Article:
The Gulag Creativity of Boris Sveshnikov
The 19-year-old art student left home one day on a simple errand and didn’t come back for 10 years. Recollecting the absurd logic of the gulag system, he said of his time there, “I had total creative freedom. Nobody cared. I did what I wanted.”
Olga Slobodkina-von Bromssen
On February 9, 1946, 19-year-old art student Boris Sveshnikov left his Moscow home to buy some kerosene. Ten years would pass before he would return. Sveshnikov was arrested for an alleged attempt to assassinate Joseph Stalin. Though Boris Sveshnikov never met the other members of the “terrorist group” to which he was accused of belonging, the KGB was never bothered by such trifles. (Another alleged member of the fabricated group was fellow art student Lev Kropivnitsky, who will be profiled in Passport’s August 2008 issue.) The prosecutor simply said: “Right. He did not know the other terrorists. That is why he was sentenced to only eight years in prison. If he had known them…” That was the logic of the Stalin era.
The gulag played a crucial role in the artistic fate of Boris Sveshnikov. The drawings he did while in the prison camp form a body of work that is unique in the history of art. Everything about them is unusual — the conditions under which they were created, the unprecedented reality reflected in them, the circumstances of their survival.
Painted by feather in India ink on simple sheets of album paper, they create a phantasmal world where the brutal reality of gulag life rubs shoulders with scenes of gallantry, where the meager northern tundra turns into a cosmic landscape of eternity, where evil becomes a trite nightmare of everyday life, where fantasy becomes reality and the depths of the past are visible through the dismal veil of the present.
Those who do not know that the gulag was the backdrop for his creative work might not guess it. Another gulag prisoner, Andrey Sinyavsky, wrote of Sveshnikov’s drawings: “Those who know will spot barracks, garbage, a prison; someone has hanged himself already, someone is just waiting for his turn. But these gulag associations are very few. These are not drawings from nature. These are dreams of eternity sliding along the glass of history.”
Sveshnikov spent one year being shuttled back and forth from Lefortovo prison to Lubyanka for endless nighttime interrogations. Poor nutrition, overcrowded cells, extreme sleep deprivation — all this drove him to the verge of physical and mental collapse. When he finally received his sentence, it took over a month of traveling from prison to prison to reach his assigned gulag, where 10-12 hour days felling trees awaited him. In winter the temperatures dipped to -40 degrees Centigrade; in summer the prisoners were surrounded by clouds of mosquitoes. After each day of backbreaking labor, it was Sveshnikov’s art that saved him: He would return to his barracks and cover the sheets of album paper with his phantasmagorical visions, escaping from prison life into his dreams.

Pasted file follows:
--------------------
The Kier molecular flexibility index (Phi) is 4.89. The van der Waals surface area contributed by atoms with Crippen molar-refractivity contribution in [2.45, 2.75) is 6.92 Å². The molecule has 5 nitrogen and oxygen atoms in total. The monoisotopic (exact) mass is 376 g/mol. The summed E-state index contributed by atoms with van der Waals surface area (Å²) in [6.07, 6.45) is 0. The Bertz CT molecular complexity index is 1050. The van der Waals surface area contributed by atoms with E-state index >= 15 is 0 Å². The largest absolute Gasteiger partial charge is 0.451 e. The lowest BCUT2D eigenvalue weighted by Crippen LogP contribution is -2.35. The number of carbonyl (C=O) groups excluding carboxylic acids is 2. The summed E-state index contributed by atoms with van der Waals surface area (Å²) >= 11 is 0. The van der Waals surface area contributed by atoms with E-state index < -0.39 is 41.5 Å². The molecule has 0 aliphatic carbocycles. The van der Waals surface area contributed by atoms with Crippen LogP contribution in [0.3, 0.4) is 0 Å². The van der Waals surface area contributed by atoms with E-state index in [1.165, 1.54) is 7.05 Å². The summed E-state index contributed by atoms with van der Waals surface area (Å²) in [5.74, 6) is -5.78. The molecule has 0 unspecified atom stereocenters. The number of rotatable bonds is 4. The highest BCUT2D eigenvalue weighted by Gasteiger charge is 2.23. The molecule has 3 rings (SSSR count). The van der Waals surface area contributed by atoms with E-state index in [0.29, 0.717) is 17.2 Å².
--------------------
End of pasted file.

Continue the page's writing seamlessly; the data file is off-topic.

Despite his youth, after two years he could hardly walk. Through personal contacts, his parents managed to arrange his transfer in the autumn of 1948 to the invalid gulag Vetlosyan, where he was assigned work as a night watchman at a wood-processing plant. This arrangement not only saved his life, but also led to the most artistically prolific period of Sveshnikov’s imprisonment. He worked in his small room at night in secret. His letters to family and friends were full of requests for brushes, paints, and paper as well as for reproductions of Bosch, Grunewald, Goya, Gainsborough, Monet, and others.
In addition, the prison had a painting workshop where inmates painted slogans, posters, portraits of Soviet leaders, etc., and the “gulag elite” assigned to the workshop sometimes allowed Sveshnikov to use the art materials. Sometimes prisoners came to him and asked him to do their portraits on small pieces of paper, which they sent to their relatives instead of photos. This period of meager supplies is reflected even in the work he did later on after his release from prison — a very thin layer of paint, limited range of colors, and paper the size of an album sheet.
“I had total creative freedom,” Sveshnikov would recollect of his gulag days. “Nobody cared. I did what I wanted.” While the notion of creative freedom in a Soviet labor camp may seem oxymoronic, such was the absurd logic of the era. Sveshnikov was certain that his creations would never leave the camp even if he himself were released, but fate had different plans in store for his art.
In one of the prisons in which he had been incarcerated, Sveshnikov met a former Latvian government minister, Ludvig Sei. When the Nazis occupied Latvia during World War II, Sei had managed to get his family out of the country to the United States. He himself, however, was captured and spent the entire war in a German prison, only to be sent to a Soviet one after the war ended: He was accused of espionage and sentenced to fi ve years in a labor camp.
When his term ended in 1949, he elected to remain at the camp, realizing that another arrest was inevitable. Since one of his privileges was the opportunity to go beyond the prison zone, Sei, an admirer of Sveshnikov’s work, would smuggle the artist’s drawings out of the camp and give them to people to bring to Moscow. In this way, the gulag dreams of the artist made it to freedom.